Guest contributor Rajvi Glasbrook reviews Amnesia, a debut collection of poems by Rhys Milsom, published by Onion Custard.
Amnesia is an unflinching comment on increasingly important conversations: youth lethargy, drink, drugs and notions of masculinity. In that same naked and candid tone, it is also a comment on more permanent dialogues: death, birth and existential ennui. The vehicular voice is a raw, transparent and frank one throughout.
In ‘AM:PM:SLEEP’, the pointlessness and dead-end nature of entrapment is reflected in repetition and rhythmic lists.
It’s all the same:
The pavements, the cars,
The faces, the smiles,
The stares the same
An endless cycle of ‘metro, boulot, dodo’ the previous generation seemingly dealt with better than the current:
Because your parents
Did the same, your brother
Earns enough in his
To stay afloat
Less listless and more plosive in both its subject matter and consonants is ‘ME/YOU’: Perhaps Hell / Isn’t as far away / As we imagine…Mouths, /Curling like a dying cat / The twitching / Nostrils, / The dust and carbon / Monoxide clinging. The ‘mollusc horns’, ‘grinding teeth’ and ‘Eisreisenwelt’ all spit from the page and each stanza drills into the internal chaos that is the mundane business of getting through the day.
There’s loneliness and despair in the poems’ late nights, pubs, pool, cigarettes and pints. Like Rachel Trezise, Milsom’s nostrils have inhaled and exhaled Valleys youth culture sharply. ‘Days-Old Smoke’ is as much about the symptomatic torching of mountains as it is about the root.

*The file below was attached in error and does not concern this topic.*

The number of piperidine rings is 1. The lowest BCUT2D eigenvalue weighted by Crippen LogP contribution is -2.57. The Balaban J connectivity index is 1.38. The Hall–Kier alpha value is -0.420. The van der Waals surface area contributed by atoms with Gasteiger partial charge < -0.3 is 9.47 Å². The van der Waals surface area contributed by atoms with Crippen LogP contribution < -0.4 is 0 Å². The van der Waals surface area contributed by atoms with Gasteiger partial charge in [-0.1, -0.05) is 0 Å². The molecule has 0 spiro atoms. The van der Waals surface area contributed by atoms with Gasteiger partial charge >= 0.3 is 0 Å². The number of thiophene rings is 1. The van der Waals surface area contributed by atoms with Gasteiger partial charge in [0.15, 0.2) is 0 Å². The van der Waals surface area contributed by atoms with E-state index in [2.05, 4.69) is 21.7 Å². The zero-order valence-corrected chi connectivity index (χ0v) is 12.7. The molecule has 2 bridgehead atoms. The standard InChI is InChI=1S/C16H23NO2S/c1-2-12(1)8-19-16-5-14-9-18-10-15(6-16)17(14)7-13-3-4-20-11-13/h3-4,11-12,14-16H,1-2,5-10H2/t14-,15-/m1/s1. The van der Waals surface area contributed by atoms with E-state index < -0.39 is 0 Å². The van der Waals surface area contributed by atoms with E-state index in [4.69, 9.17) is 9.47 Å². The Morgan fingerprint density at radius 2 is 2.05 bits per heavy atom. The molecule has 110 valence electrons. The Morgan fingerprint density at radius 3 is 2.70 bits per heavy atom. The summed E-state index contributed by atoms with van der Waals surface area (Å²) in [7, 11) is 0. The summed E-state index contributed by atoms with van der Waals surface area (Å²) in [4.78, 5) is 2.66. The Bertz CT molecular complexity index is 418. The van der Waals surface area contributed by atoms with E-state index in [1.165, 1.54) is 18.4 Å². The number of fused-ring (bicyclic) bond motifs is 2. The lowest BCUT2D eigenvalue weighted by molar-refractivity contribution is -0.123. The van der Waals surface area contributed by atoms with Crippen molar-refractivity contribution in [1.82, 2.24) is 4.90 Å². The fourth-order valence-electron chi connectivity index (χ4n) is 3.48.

The valleys is where I grew up
I’m no longer there
Like most of us have
But it’s instilled in me
Like the blazes that will
Laugh at the mountains in summer
The self-destructive boredom combined with restless pressure is widely palpable. Yet, only a decade or two before this restive coming-of-age youth comes full circle again and transpires into the voice of ‘The Driver’, older but no less lonely:
He drives around
For some sort of
As both the poems ‘The Driver’ and ‘Holly’, written to mark the death of a loved pet, remind, human or animal, mortality remains the only constant:
One thing that
At a recent reading in Newport’s new venue Cwtsh, Milsom stopped all movement in the audience with his reading of ‘394462’, a poem candidly charting the journey of his girlfriend’s unexpected pregnancy, her acidic health issues, his care, their growing love and the couple’s excited anticipation.
Milsom’s empathy and energy in this volume of poems is effective and the poems free of any obfuscation. Through his project www.wicid.tv Milsom provides opportunity for creative young voices to have an outlet. At a time when youth poverty of opportunity and rising rates of suicide are serving up urgent concerns, the words in this volume and wicid.tv are a thing to celebrate. Waste and confusion are ugly. Last Summer’s burning Valleys’ mountains emblaze this. Milsom pulls no punches in laying this bare, but in doing so inspires hope.
Rhys Milsom has a BA in Creative and Professional Writing from the University of Glamorgan and a MA in Creative Writing from the University of Wales: Trinity Saint David. He has had poetry, fiction and reviews published widely. Amnesia is his debut poetry collection, and he is currently working on a novel. He lives in Cardiff with his girlfriend, daughter and two cats. Follow him on Twitter: @rhys_milsom
Rajvi Glasbrook is an organiser of the Literature on the Lawn Festival in Caerleon and a regular contributor to the Wales Arts Review.